Small caps under pressure in current market

Aug 14, 2019
Small caps suffering from negative estimate revisions and weaker earnings growth

Although recent market upheavals blur the picture, markets were mostly upbeat in the second quarter of 2019. Small caps have been under pressure however, with the benchmark Russell 2000 index of small companies underperforming the S&P 500, the Dow Jones and Nasdaq.

That said, on a year-to-date basis, the benchmark Russell 2000 index is up nearly 17 percent, though it remains more than 8 percent below the record highs it reached in August 2018.

Margin pressure is weighing on small caps according to Barclays, which now estimates that small-cap companies will post earnings before interest, tax, depreciation and amortization growth of 2 percent this year, down from its estimated 5.5 percent growth earlier this year.

On such analysis, lower margins and less pricing power are preventing small-cap companies from either passing on or weathering the effects of higher trade tariffs to the same degree as large caps.

This in turn, says Barclays, is making investors think twice about small caps – with the result that small caps are left underperforming. This is a big reversal from last year when many investors jumped into small-cap companies in the expectation that they would be insulated from the trade wars because of their focus on domestic markets.

Moreover, the Russell 2000 index is dominated by financial and healthcare stocks – two sectors that face the risk of squeezed margins from what has been a lower interest rate environment and the threat of increased governmental regulation in the US.

In this way, Bank of America Merrill Lynch’s senior US equity, small and mid-cap strategist Jill Carey Hall is highly cautious on small caps: as they have been struggling all year, she says investors should not expect ‘small-cap stocks to break out of an earnings slump’.

She tells IR Magazine: ‘Fundamentals are still weaker down the cap spectrum – small caps have still seen more negative estimate revisions, weaker earnings growth and fewer positive surprises relative to large caps.’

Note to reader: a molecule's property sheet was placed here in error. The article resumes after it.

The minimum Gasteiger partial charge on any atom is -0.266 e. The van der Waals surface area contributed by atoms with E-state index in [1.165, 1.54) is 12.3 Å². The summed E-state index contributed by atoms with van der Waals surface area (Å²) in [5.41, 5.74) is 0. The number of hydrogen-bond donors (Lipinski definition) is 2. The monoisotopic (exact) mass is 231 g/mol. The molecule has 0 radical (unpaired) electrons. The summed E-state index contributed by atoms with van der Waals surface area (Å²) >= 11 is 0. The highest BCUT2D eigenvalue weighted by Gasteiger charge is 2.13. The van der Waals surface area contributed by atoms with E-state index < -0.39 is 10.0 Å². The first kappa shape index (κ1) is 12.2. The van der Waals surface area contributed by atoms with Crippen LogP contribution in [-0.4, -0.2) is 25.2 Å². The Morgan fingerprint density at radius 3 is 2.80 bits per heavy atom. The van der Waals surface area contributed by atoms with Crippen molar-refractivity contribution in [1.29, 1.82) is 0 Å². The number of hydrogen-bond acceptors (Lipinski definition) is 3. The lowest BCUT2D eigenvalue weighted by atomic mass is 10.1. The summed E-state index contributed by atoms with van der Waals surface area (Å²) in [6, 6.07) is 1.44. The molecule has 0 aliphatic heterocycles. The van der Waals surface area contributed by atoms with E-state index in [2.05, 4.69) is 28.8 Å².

Carey Hall also challenges the narrative that small caps are removed from the trade war picture because of their focus on domestic markets. ‘Even though they’re more domestic, small caps aren’t insulated from trade tensions. Many are suppliers to big multinationals, or can’t as easily shift their supply chains or price through higher costs. The gap between small caps’ foreign exposure and large caps’ foreign exposure has also been narrowing,’ she notes.  

One style Carey Hall expects to outperform is ‘quality’ – especially against a backdrop of rising volatility. ‘But quality has become more scarce within small caps. Right now about one fourth of the Russell 2000 index are non-earners – a level typically only seen outside of or leading into recessions,’ she warns.

The stars among small caps this year are mostly in healthcare and technology, highlighting the different levels and diversity at play in the small-cap arena.

‘Momentum can thrive in a market where you have a wide range of dispersions, and that’s especially true in the small-cap space, where you can have a big difference between the best and worst performers,’ says Jay Gragnani, head of research and client engagement, at Nasdaq Dorsey Wright in a statement.

In another twist in the small-caps narrative is the revelation that UK funds are among the most vulnerable to a market and liquidity shock – especially those that invest in small-cap companies, according to the latest analysis. Research company MSCI analyzed the portfolios of 412 equity funds with more than €1 bn ($1.1 bn) in assets and identified several that would struggle to sell their underlying holdings at a fast enough pace in the event of heavy redemptions without resorting to a fire sale.

This is based on a SEC liquidity assessment, which evaluates an asset as illiquid if it would take more than a week to sell 5 percent of the holding in normal market conditions.

 

 

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